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It's sometimes easy to forget that our digital lives rely on a massive, all-encompassing web of invisible radio waves; all we know is that our mobile device picks up 4G LTE or Wi-Fi so we can get on the Internet. But what does this invisible infosphere actually look like?
Thanks to a new app from Dutch artist Richard Vijgen, we now have that answer.
Architecture of Radio is an augmented reality app that visualizes wireless signals around you using your mobile device's GPS and a global open database of nearly seven million cell towers, 19 million Wi-Fi routers and hundreds of satellites orbiting the globe. As Gizmodo correctly notes, being able to see this invisible world is breathtaking (or terrifying if you're more of a tin foil hat person).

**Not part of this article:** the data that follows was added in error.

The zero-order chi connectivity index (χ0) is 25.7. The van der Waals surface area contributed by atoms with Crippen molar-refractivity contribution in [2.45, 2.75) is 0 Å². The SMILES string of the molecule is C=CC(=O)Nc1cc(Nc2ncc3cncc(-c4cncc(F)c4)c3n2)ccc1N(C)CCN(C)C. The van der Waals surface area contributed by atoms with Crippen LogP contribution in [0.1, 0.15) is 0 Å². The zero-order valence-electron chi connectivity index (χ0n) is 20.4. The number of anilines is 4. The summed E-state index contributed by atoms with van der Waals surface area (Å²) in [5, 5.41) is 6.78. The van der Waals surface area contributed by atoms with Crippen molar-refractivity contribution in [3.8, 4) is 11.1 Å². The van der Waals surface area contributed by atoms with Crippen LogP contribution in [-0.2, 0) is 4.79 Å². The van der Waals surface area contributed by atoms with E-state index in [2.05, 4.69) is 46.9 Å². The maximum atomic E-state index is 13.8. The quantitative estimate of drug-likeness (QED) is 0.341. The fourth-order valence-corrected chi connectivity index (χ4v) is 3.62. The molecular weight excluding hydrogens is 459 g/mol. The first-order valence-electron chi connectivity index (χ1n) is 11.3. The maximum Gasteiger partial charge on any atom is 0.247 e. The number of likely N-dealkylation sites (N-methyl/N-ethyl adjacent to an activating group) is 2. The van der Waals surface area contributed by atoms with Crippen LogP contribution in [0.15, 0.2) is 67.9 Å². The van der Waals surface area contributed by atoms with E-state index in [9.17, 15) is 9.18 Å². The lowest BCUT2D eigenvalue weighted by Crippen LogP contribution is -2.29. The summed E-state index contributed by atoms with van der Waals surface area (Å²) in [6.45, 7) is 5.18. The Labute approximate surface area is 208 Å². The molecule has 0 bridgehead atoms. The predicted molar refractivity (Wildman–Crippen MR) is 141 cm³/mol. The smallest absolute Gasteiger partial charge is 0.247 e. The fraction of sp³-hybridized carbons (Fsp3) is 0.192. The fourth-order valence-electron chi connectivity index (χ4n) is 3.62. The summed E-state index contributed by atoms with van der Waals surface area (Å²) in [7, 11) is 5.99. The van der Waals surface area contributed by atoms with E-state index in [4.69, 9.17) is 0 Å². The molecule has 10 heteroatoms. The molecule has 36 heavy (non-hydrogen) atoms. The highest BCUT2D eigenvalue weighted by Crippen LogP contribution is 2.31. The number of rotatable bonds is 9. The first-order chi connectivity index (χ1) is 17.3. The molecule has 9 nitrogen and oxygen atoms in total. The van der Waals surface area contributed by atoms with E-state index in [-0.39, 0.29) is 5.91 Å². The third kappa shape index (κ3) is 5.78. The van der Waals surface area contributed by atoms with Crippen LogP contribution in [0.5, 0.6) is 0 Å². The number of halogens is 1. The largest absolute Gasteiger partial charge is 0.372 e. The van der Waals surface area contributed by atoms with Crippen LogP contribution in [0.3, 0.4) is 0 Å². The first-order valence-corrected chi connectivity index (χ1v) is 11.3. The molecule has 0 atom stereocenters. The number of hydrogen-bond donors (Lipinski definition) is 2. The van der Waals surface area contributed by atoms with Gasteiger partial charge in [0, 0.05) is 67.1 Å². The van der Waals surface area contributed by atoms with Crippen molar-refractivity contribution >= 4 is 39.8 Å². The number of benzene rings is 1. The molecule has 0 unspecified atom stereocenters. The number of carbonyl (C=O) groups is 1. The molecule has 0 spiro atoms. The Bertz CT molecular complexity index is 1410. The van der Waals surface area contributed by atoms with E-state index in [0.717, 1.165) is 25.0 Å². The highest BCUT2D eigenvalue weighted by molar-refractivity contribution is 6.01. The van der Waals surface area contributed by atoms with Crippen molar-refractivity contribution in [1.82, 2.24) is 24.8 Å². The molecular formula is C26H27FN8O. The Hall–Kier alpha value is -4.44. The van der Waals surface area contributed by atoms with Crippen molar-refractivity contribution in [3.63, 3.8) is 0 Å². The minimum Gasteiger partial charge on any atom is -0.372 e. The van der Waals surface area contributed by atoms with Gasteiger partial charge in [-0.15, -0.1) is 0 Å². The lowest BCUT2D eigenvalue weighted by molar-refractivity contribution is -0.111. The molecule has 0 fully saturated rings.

It's worth clarifying that while the data points illustrated in the app are real, what you're seeing isn't a scientific reality (you can't flip on a Wi-Fi router and see it come to life in the app, for example). As such, it shouldn't be used as a measurement tool but more for pure enjoyment and fascination.
Architecture of Radio is similar to an augmented reality app that, as an amateur photographer and someone that's fascinated with astronomy, I'm quite familiar with: Star Walk. This app allows you to hold your phone up to the sky and identify celestial bodies in real-time based on your location. If you're at all interested in astronomy, I certainly recommend checking it out.